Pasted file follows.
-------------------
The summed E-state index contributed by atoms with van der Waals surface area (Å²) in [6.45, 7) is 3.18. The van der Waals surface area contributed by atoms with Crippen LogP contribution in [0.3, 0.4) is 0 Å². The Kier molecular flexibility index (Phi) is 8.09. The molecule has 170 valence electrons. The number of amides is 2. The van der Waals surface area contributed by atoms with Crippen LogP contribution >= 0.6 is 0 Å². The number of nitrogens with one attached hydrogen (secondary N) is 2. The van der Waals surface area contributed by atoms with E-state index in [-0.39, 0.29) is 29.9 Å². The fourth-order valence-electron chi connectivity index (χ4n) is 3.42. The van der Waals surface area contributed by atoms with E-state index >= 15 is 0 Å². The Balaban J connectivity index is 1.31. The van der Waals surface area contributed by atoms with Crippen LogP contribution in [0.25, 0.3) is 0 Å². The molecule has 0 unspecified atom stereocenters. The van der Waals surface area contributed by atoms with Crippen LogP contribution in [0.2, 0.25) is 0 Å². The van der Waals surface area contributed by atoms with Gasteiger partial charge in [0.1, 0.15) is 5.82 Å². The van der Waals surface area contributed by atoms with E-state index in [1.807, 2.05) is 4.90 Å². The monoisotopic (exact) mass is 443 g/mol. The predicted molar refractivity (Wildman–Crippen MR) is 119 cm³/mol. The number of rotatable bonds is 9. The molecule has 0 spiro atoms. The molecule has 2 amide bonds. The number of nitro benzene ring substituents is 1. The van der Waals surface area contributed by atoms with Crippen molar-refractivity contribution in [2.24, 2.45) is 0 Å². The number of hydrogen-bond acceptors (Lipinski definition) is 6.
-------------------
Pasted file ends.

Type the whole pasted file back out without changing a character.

The summed E-state index contributed by atoms with van der Waals surface area (Å²) in [6.45, 7) is 3.18. The van der Waals surface area contributed by atoms with Crippen LogP contribution in [0.3, 0.4) is 0 Å². The Kier molecular flexibility index (Phi) is 8.09. The molecule has 170 valence electrons. The number of amides is 2. The van der Waals surface area contributed by atoms with Crippen LogP contribution >= 0.6 is 0 Å². The number of nitrogens with one attached hydrogen (secondary N) is 2. The van der Waals surface area contributed by atoms with E-state index in [-0.39, 0.29) is 29.9 Å². The fourth-order valence-electron chi connectivity index (χ4n) is 3.42. The van der Waals surface area contributed by atoms with E-state index >= 15 is 0 Å². The Balaban J connectivity index is 1.31. The van der Waals surface area contributed by atoms with Crippen LogP contribution in [0.25, 0.3) is 0 Å². The molecule has 0 unspecified atom stereocenters. The van der Waals surface area contributed by atoms with Crippen LogP contribution in [0.2, 0.25) is 0 Å². The van der Waals surface area contributed by atoms with Gasteiger partial charge in [0.1, 0.15) is 5.82 Å². The van der Waals surface area contributed by atoms with E-state index in [1.807, 2.05) is 4.90 Å². The monoisotopic (exact) mass is 443 g/mol. The predicted molar refractivity (Wildman–Crippen MR) is 119 cm³/mol. The number of rotatable bonds is 9. The molecule has 0 spiro atoms. The molecule has 2 amide bonds. The number of nitro benzene ring substituents is 1. The van der Waals surface area contributed by atoms with Crippen molar-refractivity contribution in [2.24, 2.45) is 0 Å². The number of hydrogen-bond acceptors (Lipinski definition) is 6.